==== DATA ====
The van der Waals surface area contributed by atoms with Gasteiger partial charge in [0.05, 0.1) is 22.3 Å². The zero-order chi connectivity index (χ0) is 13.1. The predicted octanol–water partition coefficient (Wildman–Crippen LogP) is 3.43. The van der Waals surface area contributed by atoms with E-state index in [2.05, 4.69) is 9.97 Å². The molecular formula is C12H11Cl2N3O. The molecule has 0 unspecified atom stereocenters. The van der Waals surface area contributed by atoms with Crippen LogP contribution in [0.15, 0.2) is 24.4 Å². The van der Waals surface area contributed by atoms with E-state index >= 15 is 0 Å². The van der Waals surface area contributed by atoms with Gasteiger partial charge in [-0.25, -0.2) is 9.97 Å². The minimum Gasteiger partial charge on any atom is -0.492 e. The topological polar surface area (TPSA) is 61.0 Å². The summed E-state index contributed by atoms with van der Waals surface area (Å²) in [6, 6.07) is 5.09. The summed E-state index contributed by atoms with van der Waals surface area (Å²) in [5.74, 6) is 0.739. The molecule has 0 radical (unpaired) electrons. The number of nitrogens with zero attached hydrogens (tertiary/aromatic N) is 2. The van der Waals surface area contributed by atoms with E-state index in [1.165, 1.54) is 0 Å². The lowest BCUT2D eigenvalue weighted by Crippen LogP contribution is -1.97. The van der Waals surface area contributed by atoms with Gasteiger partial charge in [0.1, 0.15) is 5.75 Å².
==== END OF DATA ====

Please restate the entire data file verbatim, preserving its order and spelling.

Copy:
The van der Waals surface area contributed by atoms with Gasteiger partial charge in [0.05, 0.1) is 22.3 Å². The zero-order chi connectivity index (χ0) is 13.1. The predicted octanol–water partition coefficient (Wildman–Crippen LogP) is 3.43. The van der Waals surface area contributed by atoms with E-state index in [2.05, 4.69) is 9.97 Å². The molecular formula is C12H11Cl2N3O. The molecule has 0 unspecified atom stereocenters. The van der Waals surface area contributed by atoms with Crippen LogP contribution in [0.15, 0.2) is 24.4 Å². The van der Waals surface area contributed by atoms with E-state index >= 15 is 0 Å². The van der Waals surface area contributed by atoms with Gasteiger partial charge in [-0.25, -0.2) is 9.97 Å². The minimum Gasteiger partial charge on any atom is -0.492 e. The topological polar surface area (TPSA) is 61.0 Å². The summed E-state index contributed by atoms with van der Waals surface area (Å²) in [6, 6.07) is 5.09. The summed E-state index contributed by atoms with van der Waals surface area (Å²) in [5.74, 6) is 0.739. The molecule has 0 radical (unpaired) electrons. The number of nitrogens with zero attached hydrogens (tertiary/aromatic N) is 2. The van der Waals surface area contributed by atoms with E-state index in [1.165, 1.54) is 0 Å². The lowest BCUT2D eigenvalue weighted by Crippen LogP contribution is -1.97. The van der Waals surface area contributed by atoms with Gasteiger partial charge in [0.1, 0.15) is 5.75 Å².